Red Rock Remedial Works Southeast Des Moines Southwest Pleasant Hill Levee, Des Moines River

Rock Island District
Published Oct. 1, 2021
Red Rock Remedial Works Southeast Des Moines, Southwest Pleasant Hill Levee, Des Moines River

Red Rock Remedial Works Southeast Des Moines, Southwest Pleasant Hill Levee, Des Moines River


Southeast Des Moines, Southwest Pleasant Hill, Iowa


Project is in operation. Red Rock Remedial Works protects Southeast Des Moines/Southwest Pleasant Hill (SEDM/SWPH) from the back up effect of the Red Rock reservoir during large magnitude floods. The remedial works also provides a flood protection benefit for the cities from the Des Moines River (DMR). During the Flood of 2008, several deficiencies were discovered with these structures. The SEDM/SWPH levee is physically and hydraulically connected to the Des Moines I system. The levee system protects much of the city's critical infrastructure, including: City Hall; Police Station; regional sewage treatment facility for cities within the Des Moines area; the Greater Des Moines Generating Station; a regional Verizon Communications hub; the Magellan Pipeline petroleum storage facility, which is the largest in Iowa and considered by the Department of Homeland Security as a strategic point of business. The value of the protected area could exceed $1 billion. Flooding of these areas would result in extensive flooding of neighborhoods and commercial/industrial areas that could cause serious contamination of Red Rock

Reservoir. Downstream from here the Des Moines River is a primary source of drinking water for the City of Ottumwa. Approximately 600,000 people would be impacted by the flooding throughout the Des Moines levee system. The economic; disrupted energy production and distribution; and environmental disaster is nearly incalculable, if not incomprehensible.


In 2010, the City of Des Moines and other agencies requested a study to evaluate impacts of increased flood risk identified in the 2010 Des Moines River Regulated Flow Frequency Study (DMRRFFS). The results of the DMRRFFS show that flow frequencies have increased and that floods like 1993 and 2008 are more likely than Corps’ previous estimates from the 1950’s. As a result, the entire levee system protecting SEDM/SWPH are inadequate to protect the City against a 100-year flood. In 2015 the City and MVR initiated a feasibility study to evaluate a variety of flood risk management measures to restore the level of protection. The feasibility study was discontinued in 2016 because a favorable cost benefit ratio could not be realized to justify a federal interest.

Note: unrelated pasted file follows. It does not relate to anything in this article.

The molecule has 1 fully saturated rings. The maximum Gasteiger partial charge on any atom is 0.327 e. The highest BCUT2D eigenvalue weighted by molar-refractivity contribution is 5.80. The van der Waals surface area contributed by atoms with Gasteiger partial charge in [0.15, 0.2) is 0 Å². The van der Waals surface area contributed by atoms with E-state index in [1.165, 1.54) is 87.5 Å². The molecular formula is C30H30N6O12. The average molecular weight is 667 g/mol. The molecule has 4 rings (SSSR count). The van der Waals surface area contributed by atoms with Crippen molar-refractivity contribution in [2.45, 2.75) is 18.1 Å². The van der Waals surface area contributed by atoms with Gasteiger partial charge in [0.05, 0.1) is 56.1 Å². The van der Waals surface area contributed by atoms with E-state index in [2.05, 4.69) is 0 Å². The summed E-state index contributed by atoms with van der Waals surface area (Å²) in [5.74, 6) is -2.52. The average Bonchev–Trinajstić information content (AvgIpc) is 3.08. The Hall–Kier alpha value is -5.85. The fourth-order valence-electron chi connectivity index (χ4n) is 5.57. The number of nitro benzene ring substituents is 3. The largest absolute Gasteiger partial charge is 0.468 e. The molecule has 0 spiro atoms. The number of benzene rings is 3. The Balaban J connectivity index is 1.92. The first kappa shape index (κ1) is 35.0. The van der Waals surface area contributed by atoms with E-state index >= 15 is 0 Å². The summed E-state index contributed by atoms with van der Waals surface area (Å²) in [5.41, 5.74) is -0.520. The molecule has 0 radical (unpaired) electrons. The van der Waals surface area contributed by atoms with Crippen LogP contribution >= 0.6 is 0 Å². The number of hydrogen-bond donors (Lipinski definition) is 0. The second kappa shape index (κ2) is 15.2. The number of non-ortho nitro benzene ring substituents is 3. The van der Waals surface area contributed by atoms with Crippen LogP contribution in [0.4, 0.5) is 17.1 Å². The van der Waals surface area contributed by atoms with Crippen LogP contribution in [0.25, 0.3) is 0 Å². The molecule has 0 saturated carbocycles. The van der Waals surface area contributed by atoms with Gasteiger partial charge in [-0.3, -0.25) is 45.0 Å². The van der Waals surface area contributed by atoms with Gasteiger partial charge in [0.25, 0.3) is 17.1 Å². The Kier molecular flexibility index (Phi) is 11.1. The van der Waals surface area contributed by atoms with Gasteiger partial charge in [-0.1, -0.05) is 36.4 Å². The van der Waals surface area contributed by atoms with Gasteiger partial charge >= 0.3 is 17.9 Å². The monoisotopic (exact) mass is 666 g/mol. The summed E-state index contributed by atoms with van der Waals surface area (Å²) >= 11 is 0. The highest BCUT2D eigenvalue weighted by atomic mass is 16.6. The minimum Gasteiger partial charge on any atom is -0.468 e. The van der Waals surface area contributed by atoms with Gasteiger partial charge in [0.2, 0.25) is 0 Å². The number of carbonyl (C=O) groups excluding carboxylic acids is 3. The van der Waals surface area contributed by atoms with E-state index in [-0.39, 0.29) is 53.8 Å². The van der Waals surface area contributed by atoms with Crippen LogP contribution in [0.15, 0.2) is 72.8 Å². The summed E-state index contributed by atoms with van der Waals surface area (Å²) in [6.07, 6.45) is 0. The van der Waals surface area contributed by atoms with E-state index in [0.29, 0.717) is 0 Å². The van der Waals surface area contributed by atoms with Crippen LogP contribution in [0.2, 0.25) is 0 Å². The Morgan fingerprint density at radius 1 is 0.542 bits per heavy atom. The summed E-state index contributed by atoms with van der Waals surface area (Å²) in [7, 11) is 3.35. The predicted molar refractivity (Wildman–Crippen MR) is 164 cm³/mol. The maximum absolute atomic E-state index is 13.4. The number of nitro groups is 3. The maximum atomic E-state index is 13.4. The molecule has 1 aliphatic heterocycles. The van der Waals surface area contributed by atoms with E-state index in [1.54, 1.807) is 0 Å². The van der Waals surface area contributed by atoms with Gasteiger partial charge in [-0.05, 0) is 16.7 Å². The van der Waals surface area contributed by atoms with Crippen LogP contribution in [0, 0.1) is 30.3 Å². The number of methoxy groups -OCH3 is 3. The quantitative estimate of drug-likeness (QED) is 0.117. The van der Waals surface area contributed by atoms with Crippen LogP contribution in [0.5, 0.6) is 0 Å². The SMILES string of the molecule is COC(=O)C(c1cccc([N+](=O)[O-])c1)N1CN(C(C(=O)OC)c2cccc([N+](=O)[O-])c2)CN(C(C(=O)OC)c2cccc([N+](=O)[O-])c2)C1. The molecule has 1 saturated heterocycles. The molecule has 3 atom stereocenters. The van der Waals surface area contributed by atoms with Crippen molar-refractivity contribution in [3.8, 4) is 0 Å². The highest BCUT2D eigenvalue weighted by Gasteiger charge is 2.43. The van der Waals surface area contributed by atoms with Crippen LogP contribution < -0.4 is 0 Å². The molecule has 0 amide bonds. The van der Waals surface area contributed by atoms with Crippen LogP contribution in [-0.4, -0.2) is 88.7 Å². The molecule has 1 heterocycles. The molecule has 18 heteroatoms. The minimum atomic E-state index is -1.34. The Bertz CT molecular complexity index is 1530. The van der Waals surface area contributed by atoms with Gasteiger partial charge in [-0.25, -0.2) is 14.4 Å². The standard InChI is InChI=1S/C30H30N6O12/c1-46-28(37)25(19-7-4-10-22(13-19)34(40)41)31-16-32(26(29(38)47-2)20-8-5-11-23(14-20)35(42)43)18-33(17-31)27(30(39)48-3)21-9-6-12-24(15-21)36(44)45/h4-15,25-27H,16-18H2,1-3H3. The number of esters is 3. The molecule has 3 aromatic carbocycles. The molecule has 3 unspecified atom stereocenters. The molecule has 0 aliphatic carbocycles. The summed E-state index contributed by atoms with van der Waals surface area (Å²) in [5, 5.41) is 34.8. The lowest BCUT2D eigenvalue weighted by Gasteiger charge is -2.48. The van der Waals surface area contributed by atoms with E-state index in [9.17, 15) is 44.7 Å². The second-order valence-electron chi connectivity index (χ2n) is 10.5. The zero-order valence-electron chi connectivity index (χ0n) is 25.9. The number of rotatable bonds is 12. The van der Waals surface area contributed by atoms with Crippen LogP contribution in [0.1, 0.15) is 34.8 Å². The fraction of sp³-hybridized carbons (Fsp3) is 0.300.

The City and MVR are cooperatively working to resolve many outstanding issues through the Corps' 408 process. In addition, other outstanding major issues with the SEDM/SWPH levee include a scour in the DMR adjacent to the SEDML floodwall that could threaten the structure; a deteriorated concrete apron protecting the bank below the floodwall where cracks, spalls and broken concrete lend the structure vulnerable; seepage and piping concerns through levee and pump station foundation materials that could undermine the pump station; an inefficient and inadequate railroad levee breach closure along the flashy Four Mile Creek. A flash flood through the breach in 2010 caused damages to area businesses and industries. Project authorities may need to be modified to satisfy a long-unresolved levee modification and permit shared operating and maintenance responsibilities that were formalized in joint operating agreements in 1972. These were deemed necessary for both parties as the Red Rock Remedial Works was by design a hybrid of a federal and a local flood protection project.

It had the "advantage of combining a remedial works project with a local flood protection project at a lower over-all cost than the sum of the costs for the separate projects" (Design Memorandum No. 23). Completing the projects described above, restoring the flood protection to a minimal 100 year level, and providing the means for the City of Des Moines to expeditiously complete the 408 process would hasten Des Moines and Pleasant Hill efforts to complete the Southeast Connector—a major transportation artery from the heart of Des Moines to the beltway encircling the Des Moines metropolitan area.

Additional Information


Flood Control Act of 1938; Public Law 75-761

Summarized Project Costs

Estimated Federal Cost

$ N/A

Estimated Non-Federal Cost

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Estimated Total Project Cost

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Allocations Prior to FY2022

$ N/A

FY2021 Allocation

$ N/A

FY2022 Allocation

$ N/A

FY2022 President’s Budget

$ N/A

FY2022 Total Capability

$ N/A


Major Work Item Current Year

FY 2022: Routine operation and maintenance including mowing, inspection, and tree removals.